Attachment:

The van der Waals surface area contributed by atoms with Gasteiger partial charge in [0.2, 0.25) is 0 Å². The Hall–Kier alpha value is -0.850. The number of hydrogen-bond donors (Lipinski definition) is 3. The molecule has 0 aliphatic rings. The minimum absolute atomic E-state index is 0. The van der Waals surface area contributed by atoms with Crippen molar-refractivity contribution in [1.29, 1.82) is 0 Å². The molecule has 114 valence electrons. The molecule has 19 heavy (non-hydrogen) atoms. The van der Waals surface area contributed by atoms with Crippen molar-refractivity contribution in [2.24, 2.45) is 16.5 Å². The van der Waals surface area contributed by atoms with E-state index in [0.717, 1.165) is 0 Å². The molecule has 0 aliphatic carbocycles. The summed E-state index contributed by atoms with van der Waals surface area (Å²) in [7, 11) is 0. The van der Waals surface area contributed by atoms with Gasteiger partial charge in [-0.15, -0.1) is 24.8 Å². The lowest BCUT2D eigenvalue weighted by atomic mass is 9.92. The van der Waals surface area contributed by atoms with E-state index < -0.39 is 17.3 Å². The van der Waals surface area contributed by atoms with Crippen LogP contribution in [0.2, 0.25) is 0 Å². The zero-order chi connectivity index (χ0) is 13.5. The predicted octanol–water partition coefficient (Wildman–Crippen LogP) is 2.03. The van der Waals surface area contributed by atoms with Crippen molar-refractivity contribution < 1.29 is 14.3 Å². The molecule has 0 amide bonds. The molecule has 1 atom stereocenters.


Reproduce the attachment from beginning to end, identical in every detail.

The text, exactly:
The van der Waals surface area contributed by atoms with Gasteiger partial charge in [0.2, 0.25) is 0 Å². The Hall–Kier alpha value is -0.850. The number of hydrogen-bond donors (Lipinski definition) is 3. The molecule has 0 aliphatic rings. The minimum absolute atomic E-state index is 0. The van der Waals surface area contributed by atoms with Crippen molar-refractivity contribution in [1.29, 1.82) is 0 Å². The molecule has 114 valence electrons. The molecule has 19 heavy (non-hydrogen) atoms. The van der Waals surface area contributed by atoms with Crippen molar-refractivity contribution in [2.24, 2.45) is 16.5 Å². The van der Waals surface area contributed by atoms with E-state index in [0.717, 1.165) is 0 Å². The molecule has 0 aliphatic carbocycles. The summed E-state index contributed by atoms with van der Waals surface area (Å²) in [7, 11) is 0. The van der Waals surface area contributed by atoms with Gasteiger partial charge in [-0.15, -0.1) is 24.8 Å². The lowest BCUT2D eigenvalue weighted by atomic mass is 9.92. The van der Waals surface area contributed by atoms with E-state index < -0.39 is 17.3 Å². The van der Waals surface area contributed by atoms with Crippen LogP contribution in [0.2, 0.25) is 0 Å². The zero-order chi connectivity index (χ0) is 13.5. The predicted octanol–water partition coefficient (Wildman–Crippen LogP) is 2.03. The van der Waals surface area contributed by atoms with Crippen molar-refractivity contribution < 1.29 is 14.3 Å². The molecule has 0 amide bonds. The molecule has 1 atom stereocenters.